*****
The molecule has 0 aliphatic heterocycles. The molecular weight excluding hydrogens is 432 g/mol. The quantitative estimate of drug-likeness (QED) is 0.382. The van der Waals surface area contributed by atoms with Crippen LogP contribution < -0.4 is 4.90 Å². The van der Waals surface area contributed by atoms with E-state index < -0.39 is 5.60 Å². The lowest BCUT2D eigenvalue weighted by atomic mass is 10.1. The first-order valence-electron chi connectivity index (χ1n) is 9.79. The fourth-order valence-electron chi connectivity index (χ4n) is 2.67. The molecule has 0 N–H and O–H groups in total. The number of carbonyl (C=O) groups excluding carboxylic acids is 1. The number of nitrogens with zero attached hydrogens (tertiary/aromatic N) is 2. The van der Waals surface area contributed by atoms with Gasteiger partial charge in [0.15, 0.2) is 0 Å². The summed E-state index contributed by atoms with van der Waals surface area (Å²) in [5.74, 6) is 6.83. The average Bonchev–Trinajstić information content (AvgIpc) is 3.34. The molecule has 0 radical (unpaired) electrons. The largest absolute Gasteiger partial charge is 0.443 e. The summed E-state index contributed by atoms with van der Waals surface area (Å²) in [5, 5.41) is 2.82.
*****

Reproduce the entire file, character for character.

The molecule has 0 aliphatic heterocycles. The molecular weight excluding hydrogens is 432 g/mol. The quantitative estimate of drug-likeness (QED) is 0.382. The van der Waals surface area contributed by atoms with Crippen LogP contribution < -0.4 is 4.90 Å². The van der Waals surface area contributed by atoms with E-state index < -0.39 is 5.60 Å². The lowest BCUT2D eigenvalue weighted by atomic mass is 10.1. The first-order valence-electron chi connectivity index (χ1n) is 9.79. The fourth-order valence-electron chi connectivity index (χ4n) is 2.67. The molecule has 0 N–H and O–H groups in total. The number of carbonyl (C=O) groups excluding carboxylic acids is 1. The number of nitrogens with zero attached hydrogens (tertiary/aromatic N) is 2. The van der Waals surface area contributed by atoms with Gasteiger partial charge in [0.15, 0.2) is 0 Å². The summed E-state index contributed by atoms with van der Waals surface area (Å²) in [5.74, 6) is 6.83. The average Bonchev–Trinajstić information content (AvgIpc) is 3.34. The molecule has 0 radical (unpaired) electrons. The largest absolute Gasteiger partial charge is 0.443 e. The summed E-state index contributed by atoms with van der Waals surface area (Å²) in [5, 5.41) is 2.82.